Mark E Smith / 5 March 1957 – 24 January 2018

I should know more about The Fall, and Mark E Smith. Given they were John Peel`s favourite band, and I listened to the DJ`s radio show every night. Maybe it was the daunting expanse of their catalogue that deterred me. That I didn`t know where to start. By the time I`d heard of them, The Fall had already amassed thirteen LPs and sixteen singles.

I bought Bend Sinister upon its release in 1986. Me and my best mate, Dave, would bark and yelp along in time with Mark`s hot, American wife, Brix, to Terry Waite Sez. Impressing our dates, no doubt.

I picked up copies of Slates and Extricate, mainly because Adrian Sherwood had been at their controls, and I was an ON-U Sound completist.

I Am Kurious Oranj for its stomping at Hammersmith`s Clarendon`s Psychobilly raunch.

But I loved Mark`s voice. His unique cryptic, coded argot. His subversion of tabloid headline lingo. Magazine advertisements that promised a better life.

The Fall covered Northern Soul smashes and big Disco hits. Confirmed that the grouch liked a dance, and made them their own.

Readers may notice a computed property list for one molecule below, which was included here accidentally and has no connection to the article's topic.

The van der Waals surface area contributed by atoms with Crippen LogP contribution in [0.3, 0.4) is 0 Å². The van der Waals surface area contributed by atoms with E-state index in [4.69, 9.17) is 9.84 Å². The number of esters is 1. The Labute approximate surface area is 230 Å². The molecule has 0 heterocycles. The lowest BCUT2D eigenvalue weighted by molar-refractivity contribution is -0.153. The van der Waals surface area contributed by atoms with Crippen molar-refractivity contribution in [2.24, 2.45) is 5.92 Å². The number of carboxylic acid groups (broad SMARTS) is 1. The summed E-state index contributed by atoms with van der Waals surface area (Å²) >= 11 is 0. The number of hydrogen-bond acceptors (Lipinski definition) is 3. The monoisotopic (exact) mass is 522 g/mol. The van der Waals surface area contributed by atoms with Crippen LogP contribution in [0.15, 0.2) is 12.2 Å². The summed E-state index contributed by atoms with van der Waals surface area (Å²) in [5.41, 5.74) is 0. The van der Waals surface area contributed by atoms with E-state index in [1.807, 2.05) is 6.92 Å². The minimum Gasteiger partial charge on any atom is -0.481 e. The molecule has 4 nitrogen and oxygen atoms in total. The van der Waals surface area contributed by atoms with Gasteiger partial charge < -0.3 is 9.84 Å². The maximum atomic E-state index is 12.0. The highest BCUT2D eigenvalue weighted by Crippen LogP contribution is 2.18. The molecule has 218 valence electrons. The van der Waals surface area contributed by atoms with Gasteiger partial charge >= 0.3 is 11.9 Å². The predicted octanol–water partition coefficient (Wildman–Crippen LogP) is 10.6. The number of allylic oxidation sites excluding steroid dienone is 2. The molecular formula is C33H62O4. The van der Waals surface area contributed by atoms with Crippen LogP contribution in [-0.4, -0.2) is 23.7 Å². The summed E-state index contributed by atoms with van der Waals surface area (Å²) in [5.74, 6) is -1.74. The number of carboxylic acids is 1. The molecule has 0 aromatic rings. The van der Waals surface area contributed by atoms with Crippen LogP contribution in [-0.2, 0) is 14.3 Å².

Their cover of The Other Half`s Mr. Pharmacist uncannily predicted the Nation`s “Second Summer Of Love” chemical dependency.

I remember an NME interview that took in Armani sweaters, H.P. Lovecraft, and how Ecstasy was passé.

“We were taking it years ago, with pals in Texas.”

Presumably at the infamous Starck.

But Acid House came and I was at The Fridge in Brixton. Hassling Coldcut. Asking them if they had any Happy Mondays.

“No, but we`ve got The Fall.”

Well, they would have wouldn’t they.

We would sing / shout Hit The North on road trips to Manchester, record shops, and the Hacienda.

The Fall were Post-Punk, Anti-Rock. With Mark`s prose set to music influenced by the most leftfield of Garage nuggets – The Fall were the only reason I sought out The Monks – and Can.

The Fall I became familiar with, up to and around 1990, were discordant and locked into Motorik-like grooves. Repetition. Repetition. Repetition. Built on the Velvet Underground / Lou Reed`s credo. That two chords are enough, more than three is excessive. Guitarists caught soloing, drummers sneaking rolls and fills received their marching orders. Often mid-gig. Often in a mid-gig punch-up. The band`s line-up famously, and always acrimoniously, constantly changing. In riposte, Mark would say, “If it`s me and your granny on bongos, then it`s The Fall”.

The Fall are no more. Mark E Smith RIP.

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